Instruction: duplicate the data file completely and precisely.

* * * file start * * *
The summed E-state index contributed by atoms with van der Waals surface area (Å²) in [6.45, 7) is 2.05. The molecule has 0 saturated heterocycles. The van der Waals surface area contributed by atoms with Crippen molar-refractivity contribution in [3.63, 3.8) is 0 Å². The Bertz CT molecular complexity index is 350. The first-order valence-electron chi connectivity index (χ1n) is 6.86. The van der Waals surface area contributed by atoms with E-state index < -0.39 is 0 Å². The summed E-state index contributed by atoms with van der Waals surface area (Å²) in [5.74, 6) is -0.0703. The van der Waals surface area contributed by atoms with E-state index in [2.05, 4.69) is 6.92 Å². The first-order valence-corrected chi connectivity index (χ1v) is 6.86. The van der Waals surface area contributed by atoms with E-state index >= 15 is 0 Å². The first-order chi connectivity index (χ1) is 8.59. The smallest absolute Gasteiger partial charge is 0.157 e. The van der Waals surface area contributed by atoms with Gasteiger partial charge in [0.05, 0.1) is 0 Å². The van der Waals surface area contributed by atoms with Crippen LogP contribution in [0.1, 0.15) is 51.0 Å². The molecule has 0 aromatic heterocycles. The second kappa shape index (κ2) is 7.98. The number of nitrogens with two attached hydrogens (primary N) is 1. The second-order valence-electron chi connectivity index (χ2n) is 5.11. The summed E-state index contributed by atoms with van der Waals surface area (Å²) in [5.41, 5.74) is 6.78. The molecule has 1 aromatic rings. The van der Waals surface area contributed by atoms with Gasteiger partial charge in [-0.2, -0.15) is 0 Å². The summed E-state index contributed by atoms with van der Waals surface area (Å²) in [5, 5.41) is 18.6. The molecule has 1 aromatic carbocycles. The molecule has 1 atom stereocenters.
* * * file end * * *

The summed E-state index contributed by atoms with van der Waals surface area (Å²) in [6.45, 7) is 2.05. The molecule has 0 saturated heterocycles. The van der Waals surface area contributed by atoms with Crippen molar-refractivity contribution in [3.63, 3.8) is 0 Å². The Bertz CT molecular complexity index is 350. The first-order valence-electron chi connectivity index (χ1n) is 6.86. The van der Waals surface area contributed by atoms with E-state index < -0.39 is 0 Å². The summed E-state index contributed by atoms with van der Waals surface area (Å²) in [5.74, 6) is -0.0703. The van der Waals surface area contributed by atoms with E-state index in [2.05, 4.69) is 6.92 Å². The first-order valence-corrected chi connectivity index (χ1v) is 6.86. The van der Waals surface area contributed by atoms with E-state index >= 15 is 0 Å². The first-order chi connectivity index (χ1) is 8.59. The smallest absolute Gasteiger partial charge is 0.157 e. The van der Waals surface area contributed by atoms with Gasteiger partial charge in [0.05, 0.1) is 0 Å². The van der Waals surface area contributed by atoms with Crippen LogP contribution in [0.1, 0.15) is 51.0 Å². The molecule has 0 aromatic heterocycles. The second kappa shape index (κ2) is 7.98. The number of nitrogens with two attached hydrogens (primary N) is 1. The second-order valence-electron chi connectivity index (χ2n) is 5.11. The summed E-state index contributed by atoms with van der Waals surface area (Å²) in [5.41, 5.74) is 6.78. The molecule has 1 aromatic rings. The van der Waals surface area contributed by atoms with Gasteiger partial charge in [-0.2, -0.15) is 0 Å². The summed E-state index contributed by atoms with van der Waals surface area (Å²) in [5, 5.41) is 18.6. The molecule has 1 aromatic carbocycles. The molecule has 1 atom stereocenters.